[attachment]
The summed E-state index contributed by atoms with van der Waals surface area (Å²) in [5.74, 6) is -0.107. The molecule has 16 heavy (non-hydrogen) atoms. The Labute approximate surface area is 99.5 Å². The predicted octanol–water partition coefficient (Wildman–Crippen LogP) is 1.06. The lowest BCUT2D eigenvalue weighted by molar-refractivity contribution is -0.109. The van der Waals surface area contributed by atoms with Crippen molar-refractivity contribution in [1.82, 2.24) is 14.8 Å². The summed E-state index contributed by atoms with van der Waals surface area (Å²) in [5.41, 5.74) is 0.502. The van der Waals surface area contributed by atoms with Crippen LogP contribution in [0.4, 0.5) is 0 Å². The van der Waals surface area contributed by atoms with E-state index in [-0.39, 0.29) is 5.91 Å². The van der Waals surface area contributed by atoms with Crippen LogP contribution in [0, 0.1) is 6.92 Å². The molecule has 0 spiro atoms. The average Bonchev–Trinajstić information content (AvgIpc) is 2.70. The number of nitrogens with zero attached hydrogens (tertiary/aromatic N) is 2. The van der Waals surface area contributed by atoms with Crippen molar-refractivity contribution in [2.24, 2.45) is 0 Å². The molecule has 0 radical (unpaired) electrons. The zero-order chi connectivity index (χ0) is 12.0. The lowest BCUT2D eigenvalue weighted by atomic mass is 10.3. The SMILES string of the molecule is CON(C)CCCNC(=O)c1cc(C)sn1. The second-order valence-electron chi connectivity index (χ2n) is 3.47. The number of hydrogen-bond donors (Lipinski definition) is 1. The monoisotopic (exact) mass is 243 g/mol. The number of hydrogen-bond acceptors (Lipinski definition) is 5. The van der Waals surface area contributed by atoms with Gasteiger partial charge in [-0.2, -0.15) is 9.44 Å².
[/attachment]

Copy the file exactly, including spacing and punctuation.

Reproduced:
The summed E-state index contributed by atoms with van der Waals surface area (Å²) in [5.74, 6) is -0.107. The molecule has 16 heavy (non-hydrogen) atoms. The Labute approximate surface area is 99.5 Å². The predicted octanol–water partition coefficient (Wildman–Crippen LogP) is 1.06. The lowest BCUT2D eigenvalue weighted by molar-refractivity contribution is -0.109. The van der Waals surface area contributed by atoms with Crippen molar-refractivity contribution in [1.82, 2.24) is 14.8 Å². The summed E-state index contributed by atoms with van der Waals surface area (Å²) in [5.41, 5.74) is 0.502. The van der Waals surface area contributed by atoms with Crippen LogP contribution in [0.4, 0.5) is 0 Å². The van der Waals surface area contributed by atoms with E-state index in [-0.39, 0.29) is 5.91 Å². The van der Waals surface area contributed by atoms with Crippen LogP contribution in [0, 0.1) is 6.92 Å². The molecule has 0 spiro atoms. The average Bonchev–Trinajstić information content (AvgIpc) is 2.70. The number of nitrogens with zero attached hydrogens (tertiary/aromatic N) is 2. The van der Waals surface area contributed by atoms with Crippen molar-refractivity contribution in [2.24, 2.45) is 0 Å². The molecule has 0 radical (unpaired) electrons. The zero-order chi connectivity index (χ0) is 12.0. The lowest BCUT2D eigenvalue weighted by atomic mass is 10.3. The SMILES string of the molecule is CON(C)CCCNC(=O)c1cc(C)sn1. The second-order valence-electron chi connectivity index (χ2n) is 3.47. The number of hydrogen-bond donors (Lipinski definition) is 1. The monoisotopic (exact) mass is 243 g/mol. The number of hydrogen-bond acceptors (Lipinski definition) is 5. The van der Waals surface area contributed by atoms with Gasteiger partial charge in [-0.2, -0.15) is 9.44 Å².